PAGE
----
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Full NameProfessor David J Williams
Department:Geriatric and Stroke Medicine
Organisation:Royal College of Surgeons in Ireland
- epidemiology/population health research
Epidemiology/Population Health Research
- Public Health
- Clinical Trials
- Vascular Medicine
Clinical Pharmacology and Therapeutics
The research interests of the Department of Geriatric and Stroke Medicine include Pharmacoepidemiology and Patient Safety, Stroke and Vascular Medicine. In collaboration with the Department of Psychology the Department led a 2-year Health Research Board (HRB) funded project (ASPIRE-S) which assessed adherence to the secondary preventive measures and rehabilitation guidelines in patients with Ischaemic Stroke. We are currently completing a follow-up study to assess 5-year outcome. The department has a particular interest in the effect of stroke on cognitive outcome. The department collaborated on the ESCAPE study, a multicentre international study, the purpose of which was to understand whether endovascular clot removal can be added to the current standard of care to improve outcome from stroke.
In the field of patient safety, the Department also led the first study of adverse events (INAES) in Ireland and we have recently been provided with funding to complete a follow-up study (INAES-2). We are currently completing a study on the rate of admisions to hospital due to adverse drug reactions (ADRs) in older patients.
I am a co-director with Prof Peter Kelly of the Irish Stroke Clinical Trials network (https://hrb-sctni.ie/) which is co-ordinating a number of trials in the stroke field.
1.Holodinsky JK, Patel AB, Thornton J, Kamal N, Jewett LR, Kelly PJ, Murphy S, Collins R, Walsh T, Cronin S, Power S, Brennan P, O'hare A, McCabe DJ, Moynihan B, Looby S, Wyse G, McCormack J, Marsden P, Harbison J, Hill MD, Williams D. Drip and ship versus direct to endovascular thrombectomy: The impact of treatment times on transport decision-making.Eur Stroke J. 2018 Jun;3(2):126-135. doi: 10.1177/2396987318759362. Epub 2018 Feb 14
2.Gaynor E, Williams D et al. Cognitive Impairment, Vulverability, and Mortality Post Ischaemic Stroke: A Five- Year Follow-Up of the Action on Secondary Prevention Interventions and rehabilitation in Stroke (ASPIRE-S) Cohort. J Stroke Cerebrovasc Dis.2018 May 23
3.Rafter N, Hickey A, Conroy RM, Condell S, O’Connor P, Vaughan D, Walsh G, Williams DJ. The Irish National Adverse Events Study (INAES): the frequency and nature of adverse events in Irish hospitals-a retrospective record review study. BMJ Qual Saf. 2016 Feb 9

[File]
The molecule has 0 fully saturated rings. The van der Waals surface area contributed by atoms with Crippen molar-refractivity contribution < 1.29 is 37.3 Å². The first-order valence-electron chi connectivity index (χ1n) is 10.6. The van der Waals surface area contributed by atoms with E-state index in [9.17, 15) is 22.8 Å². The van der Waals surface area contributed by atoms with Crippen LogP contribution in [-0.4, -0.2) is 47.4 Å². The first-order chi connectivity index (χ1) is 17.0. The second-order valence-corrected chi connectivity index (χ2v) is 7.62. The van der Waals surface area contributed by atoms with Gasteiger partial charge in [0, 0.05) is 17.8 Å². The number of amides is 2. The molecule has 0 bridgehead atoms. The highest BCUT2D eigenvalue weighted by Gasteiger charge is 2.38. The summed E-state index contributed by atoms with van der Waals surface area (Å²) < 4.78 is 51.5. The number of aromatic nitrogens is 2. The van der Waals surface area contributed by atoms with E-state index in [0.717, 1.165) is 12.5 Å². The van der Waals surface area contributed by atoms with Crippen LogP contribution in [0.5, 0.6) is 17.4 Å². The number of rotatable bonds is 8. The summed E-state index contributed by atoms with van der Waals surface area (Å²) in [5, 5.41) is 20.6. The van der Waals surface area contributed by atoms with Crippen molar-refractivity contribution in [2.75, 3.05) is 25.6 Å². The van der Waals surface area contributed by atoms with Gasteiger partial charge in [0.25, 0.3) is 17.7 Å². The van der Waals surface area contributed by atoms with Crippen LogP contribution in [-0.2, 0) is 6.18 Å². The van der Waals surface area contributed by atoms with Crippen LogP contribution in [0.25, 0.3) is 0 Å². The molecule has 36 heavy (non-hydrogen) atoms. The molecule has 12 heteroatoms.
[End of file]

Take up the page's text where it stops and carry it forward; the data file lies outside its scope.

4.Goyal M, Demchuk A, Menon B, Eesa M, Rempel J, Thornton J, Roy D, Jovin T, Willinsky R, Sapkota B, Dowlatshahi D, Frei D, Kamal N, Montanera W, Poppe A, Ryckborst K, Silver F, Shuaib A, Tampieri D, Williams D, Bang O, Baxter B, Burns P, Choe H, Heo Ji-Hoe, Holmstedt C, Jankowitz B, Kelly M, Linares G, Mandzia J, Shankar J, Sohn S ,Swartz R, Barber P, Coutts S, Smith E, Morrish W, Weill A, Subramaniam S, Mitha A, Wong J, Lowerison M, Tolulop S, and Hill M for the ESCAPE Trial Investigators. Randomised Assessment of Rapid Endovascular Treatment of Ischaemic Stroke N Engl J Med 2015;372:1019-1030.
Project 1-INAES 2
Adverse events (AEs) are unintended injuries or complications that are caused by healthcare management, rather than a patient’s underlying disease, which lead to death, disability at the time of hospital discharge, prolonged hospital stay or subsequent hospitalisation. The first Irish National Adverse Events Study (INAES) determined the prevalence and nature of AEs in Irish hospitals using in-patient admissions from 2009. The INAES reviewed the medical charts of 1574 patient admissions to 8 acute Irish hospitals using an internationally standardised 2-stage methodology. AEs were classified according to their nature, preventability, severity and impact on the patient.
The study showed that one-in-eight patients (12.2%) experienced an AE as a result of hospital care in 2009, broadly in line with international figures where AE rates ranged from 3-17% of hospital admissions. Over 70% of events were considered preventable and added an average of 6.1 days in hospital, representing an expenditure of €5,550 per event in 2009. However, these figures represent a baseline from before the establishment of the National Clinical Programmes (initiated by the professional bodies and the HSE in 2009 to improve and standardise care throughout the health system), and prior to the effects of the economic recession and subsequent cuts to the healthcare budget in Ireland.
This project (INAES-2) proposes to determine current rates of AEs in Irish acute hospitals and to establish whether the implementation of the Clinical Programmes has influenced the overall AE frequency. INAES-2 will also be able to compare AE rates with those reported in the recently updated National Incident Management System (NIMS). A key goal of INAES- 2 is to provide the Irish healthcare sector with a data collection tool capable of being used by hospitals and frontline staff to determine local adverse event prevalence rates.
Other Potential Projects
- Developing an efficient and effective pathway for delivering acute stroke care in Ireland
- There will be the opportunity to develop further research projects from a number of on-going studies within the Irish Stroke Clinical Trials Network (https://hrb-sctni.ie/)